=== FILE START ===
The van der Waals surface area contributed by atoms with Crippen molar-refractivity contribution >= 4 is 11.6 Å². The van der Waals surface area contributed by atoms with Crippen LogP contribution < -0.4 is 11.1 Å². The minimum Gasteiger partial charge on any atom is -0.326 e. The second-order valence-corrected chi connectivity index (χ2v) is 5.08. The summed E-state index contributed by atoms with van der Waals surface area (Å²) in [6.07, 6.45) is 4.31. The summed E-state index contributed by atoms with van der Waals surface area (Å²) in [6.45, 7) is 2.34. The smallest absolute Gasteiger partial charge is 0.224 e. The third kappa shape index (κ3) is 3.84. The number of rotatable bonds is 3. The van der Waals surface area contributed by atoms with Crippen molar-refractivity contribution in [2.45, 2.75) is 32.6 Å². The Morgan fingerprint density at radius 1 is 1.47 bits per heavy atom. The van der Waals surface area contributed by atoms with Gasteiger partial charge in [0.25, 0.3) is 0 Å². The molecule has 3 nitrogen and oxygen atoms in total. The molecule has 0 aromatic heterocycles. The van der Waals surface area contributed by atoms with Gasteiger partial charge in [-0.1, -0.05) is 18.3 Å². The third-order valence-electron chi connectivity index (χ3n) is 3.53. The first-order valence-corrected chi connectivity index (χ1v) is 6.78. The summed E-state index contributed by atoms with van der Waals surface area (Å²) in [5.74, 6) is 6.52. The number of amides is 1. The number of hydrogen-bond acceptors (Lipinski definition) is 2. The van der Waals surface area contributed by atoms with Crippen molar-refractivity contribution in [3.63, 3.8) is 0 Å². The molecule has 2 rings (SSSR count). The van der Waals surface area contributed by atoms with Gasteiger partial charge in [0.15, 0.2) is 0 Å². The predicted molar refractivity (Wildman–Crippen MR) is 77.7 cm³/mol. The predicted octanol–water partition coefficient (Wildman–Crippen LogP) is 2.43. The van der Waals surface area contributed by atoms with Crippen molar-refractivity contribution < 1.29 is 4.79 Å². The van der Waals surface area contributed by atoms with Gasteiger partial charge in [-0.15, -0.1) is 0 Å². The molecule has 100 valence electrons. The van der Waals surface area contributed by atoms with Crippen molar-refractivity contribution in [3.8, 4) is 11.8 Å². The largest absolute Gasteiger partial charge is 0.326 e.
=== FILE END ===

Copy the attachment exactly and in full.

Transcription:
The van der Waals surface area contributed by atoms with Crippen molar-refractivity contribution >= 4 is 11.6 Å². The van der Waals surface area contributed by atoms with Crippen LogP contribution < -0.4 is 11.1 Å². The minimum Gasteiger partial charge on any atom is -0.326 e. The second-order valence-corrected chi connectivity index (χ2v) is 5.08. The summed E-state index contributed by atoms with van der Waals surface area (Å²) in [6.07, 6.45) is 4.31. The summed E-state index contributed by atoms with van der Waals surface area (Å²) in [6.45, 7) is 2.34. The smallest absolute Gasteiger partial charge is 0.224 e. The third kappa shape index (κ3) is 3.84. The number of rotatable bonds is 3. The van der Waals surface area contributed by atoms with Crippen molar-refractivity contribution in [2.45, 2.75) is 32.6 Å². The Morgan fingerprint density at radius 1 is 1.47 bits per heavy atom. The van der Waals surface area contributed by atoms with Gasteiger partial charge in [0.25, 0.3) is 0 Å². The molecule has 3 nitrogen and oxygen atoms in total. The molecule has 0 aromatic heterocycles. The van der Waals surface area contributed by atoms with Gasteiger partial charge in [-0.1, -0.05) is 18.3 Å². The third-order valence-electron chi connectivity index (χ3n) is 3.53. The first-order valence-corrected chi connectivity index (χ1v) is 6.78. The summed E-state index contributed by atoms with van der Waals surface area (Å²) in [5.74, 6) is 6.52. The number of amides is 1. The number of hydrogen-bond acceptors (Lipinski definition) is 2. The van der Waals surface area contributed by atoms with Crippen molar-refractivity contribution in [3.63, 3.8) is 0 Å². The molecule has 2 rings (SSSR count). The van der Waals surface area contributed by atoms with Gasteiger partial charge in [0.15, 0.2) is 0 Å². The predicted molar refractivity (Wildman–Crippen MR) is 77.7 cm³/mol. The predicted octanol–water partition coefficient (Wildman–Crippen LogP) is 2.43. The van der Waals surface area contributed by atoms with Crippen molar-refractivity contribution < 1.29 is 4.79 Å². The van der Waals surface area contributed by atoms with Gasteiger partial charge in [-0.15, -0.1) is 0 Å². The molecule has 100 valence electrons. The van der Waals surface area contributed by atoms with Crippen molar-refractivity contribution in [3.8, 4) is 11.8 Å². The largest absolute Gasteiger partial charge is 0.326 e.